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South Korea Detects Radioactive Xenon Gas From North Korea Nuclear Test

Over a week after North Korea said it conducted its sixth nuclear test on Sept. 3, prompting the U.N. Security Council to step up sanctions with a ban on the reclusive regime’s textile exports and a cap on fuel supplies, South Korea said on Wednesday traces of radioactive xenon gas were confirmed to be from a North Korean nuclear test earlier this month, although it noted that it was unable to conclude whether the test had been a hydrogen bomb as Pyongyang claimed.

According to Reuters, South Korea’s Nuclear Safety and Security Commission (NSSC) said its land-based xenon detector in the northeastern part of the country found traces of xenon-133 isotope on nine occasions, while its mobile equipment off the country’s east coast detected traces of the isotope four times.

“It was difficult to find out how powerful the nuclear test was with the amount of xenon detected, but we can say the xenon was from North Korea,” Choi Jongbae, executive commissioner, told a news conference in Seoul. 


The commission could not confirm what kind of nuclear test the North conducted, he added.

A US monitoring group also said on Wednesday that North Korea’s latest nuclear test had had a yield of 250 kilotons, which is much higher than earlier, official estimates. The authoritative US website 38 North, which is linked to the Johns Hopkins University, said that it was lifting its estimate for the yield of the blast to “roughly 250 kilotons.” The figure is more than 16 times the size of the 15-kiloton US bomb that destroyed the Japanese city of Hiroshima in 1945. Other official estimates of the yield vary from South Korea’s 50 kilotons to Japan’s 160.

The NSSC also said the xenon traces detected had no impact on South Korea’s environment and population.  Xenon is a naturally occurring, colorless gas that is used in manufacturing of some sorts of lights. But the detected xenon-133 is a radioactive isotope that does not occur naturally and which has been linked to North Korea’s nuclear tests in the past.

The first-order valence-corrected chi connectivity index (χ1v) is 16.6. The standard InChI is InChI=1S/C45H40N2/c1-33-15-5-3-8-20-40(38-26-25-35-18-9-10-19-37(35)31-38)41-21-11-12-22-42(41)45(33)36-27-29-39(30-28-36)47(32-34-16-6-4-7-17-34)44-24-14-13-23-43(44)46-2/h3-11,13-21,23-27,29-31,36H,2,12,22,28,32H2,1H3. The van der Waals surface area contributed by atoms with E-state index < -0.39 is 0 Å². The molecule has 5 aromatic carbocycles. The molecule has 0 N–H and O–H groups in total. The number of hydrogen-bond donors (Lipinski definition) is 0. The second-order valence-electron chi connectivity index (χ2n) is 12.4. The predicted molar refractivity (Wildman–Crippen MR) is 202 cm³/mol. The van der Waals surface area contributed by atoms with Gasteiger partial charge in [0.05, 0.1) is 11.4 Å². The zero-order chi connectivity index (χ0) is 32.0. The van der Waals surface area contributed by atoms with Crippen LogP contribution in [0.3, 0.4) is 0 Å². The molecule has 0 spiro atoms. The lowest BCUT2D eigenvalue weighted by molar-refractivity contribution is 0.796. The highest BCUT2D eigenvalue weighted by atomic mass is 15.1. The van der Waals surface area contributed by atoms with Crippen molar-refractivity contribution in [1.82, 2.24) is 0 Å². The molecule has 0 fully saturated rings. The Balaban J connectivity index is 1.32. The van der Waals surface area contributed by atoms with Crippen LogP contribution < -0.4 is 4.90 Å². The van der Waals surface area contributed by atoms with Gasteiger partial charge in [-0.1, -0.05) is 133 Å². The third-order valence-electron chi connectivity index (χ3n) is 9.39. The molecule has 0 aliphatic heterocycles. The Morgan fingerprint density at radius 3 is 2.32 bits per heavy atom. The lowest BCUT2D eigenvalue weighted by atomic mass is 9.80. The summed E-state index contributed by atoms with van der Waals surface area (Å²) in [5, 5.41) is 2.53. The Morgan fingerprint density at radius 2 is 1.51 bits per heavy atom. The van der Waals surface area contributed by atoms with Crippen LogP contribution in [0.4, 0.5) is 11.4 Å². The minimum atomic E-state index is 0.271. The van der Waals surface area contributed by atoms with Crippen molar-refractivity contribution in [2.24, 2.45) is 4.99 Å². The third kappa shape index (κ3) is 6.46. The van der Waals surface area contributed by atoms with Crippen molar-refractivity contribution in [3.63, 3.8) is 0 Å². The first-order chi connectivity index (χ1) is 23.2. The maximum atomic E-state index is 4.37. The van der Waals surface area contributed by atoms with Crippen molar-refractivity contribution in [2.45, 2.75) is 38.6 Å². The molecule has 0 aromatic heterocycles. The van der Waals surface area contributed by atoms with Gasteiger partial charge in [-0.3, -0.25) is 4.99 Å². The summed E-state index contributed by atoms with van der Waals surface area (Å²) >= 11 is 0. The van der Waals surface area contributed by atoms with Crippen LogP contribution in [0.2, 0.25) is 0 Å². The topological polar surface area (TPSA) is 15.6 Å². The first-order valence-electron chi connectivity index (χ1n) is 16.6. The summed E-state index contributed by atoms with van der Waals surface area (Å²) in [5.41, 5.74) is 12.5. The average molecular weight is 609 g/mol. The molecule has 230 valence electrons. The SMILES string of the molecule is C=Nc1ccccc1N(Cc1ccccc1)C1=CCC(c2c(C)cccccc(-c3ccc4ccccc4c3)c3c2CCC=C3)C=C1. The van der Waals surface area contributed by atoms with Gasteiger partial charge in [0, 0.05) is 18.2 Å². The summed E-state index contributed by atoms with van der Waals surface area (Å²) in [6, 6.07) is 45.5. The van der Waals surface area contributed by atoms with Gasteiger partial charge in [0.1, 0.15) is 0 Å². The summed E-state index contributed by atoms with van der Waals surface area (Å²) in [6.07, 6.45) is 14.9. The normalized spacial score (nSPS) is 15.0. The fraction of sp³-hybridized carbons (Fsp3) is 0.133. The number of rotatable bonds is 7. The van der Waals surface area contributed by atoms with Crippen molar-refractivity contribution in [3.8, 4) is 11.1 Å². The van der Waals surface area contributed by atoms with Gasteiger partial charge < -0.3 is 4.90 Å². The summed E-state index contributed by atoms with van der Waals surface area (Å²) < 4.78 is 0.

Meanwhile, Seoul announced on Wednesday that it had conducted its first live-fire drill for an advanced air-launched cruise missile in a bid to strengthen the country’s pre-emptive strike capability against North Korea.

The Taurus missile launched from an F-15 jetfighter traveled through obstacles at low altitudes before striking a target off the South’s western coast, the Defense Ministry said. The missile, manufactured by Germany’s Taurus Systems, is reported to have a maximum range of 500 kilometers and its stealth characteristics allow it to avoid radar detection.

Meanwhile, North Korea, has remained defiant. As we will detail in a subsequent article, Kim’s regime reacted to the “evil” sanctions by vowing on Wednesday to further step up its weapons programs.

“The adoption of another illegal and evil ‘resolution on sanctions’ piloted by the US served as an occasion for the DPRK (North Korea) to verify that the road it chose to go down was absolutely right,” said the North’s Foreign Ministry in a statement published by the state-run KCNA news agency.

“The DPRK will redouble the efforts to increase its strength to safeguard the country’s sovereignty and right to existence,” it added.

Earlier on Tuesday, President Donald Trump said on Tuesday that the new sanctions on the North were a small step. “I don’t know if it has any impact, but certainly it was nice to get a 15-to-nothing vote, but those sanctions are nothing compared to what ultimately will have to happen,” Trump said in vague but threatening remarks.

Which suggests that more Xenon will be detected soon, and the market’s current state of cautious optimism on the recent N.Korean easing in tensions will be violated.

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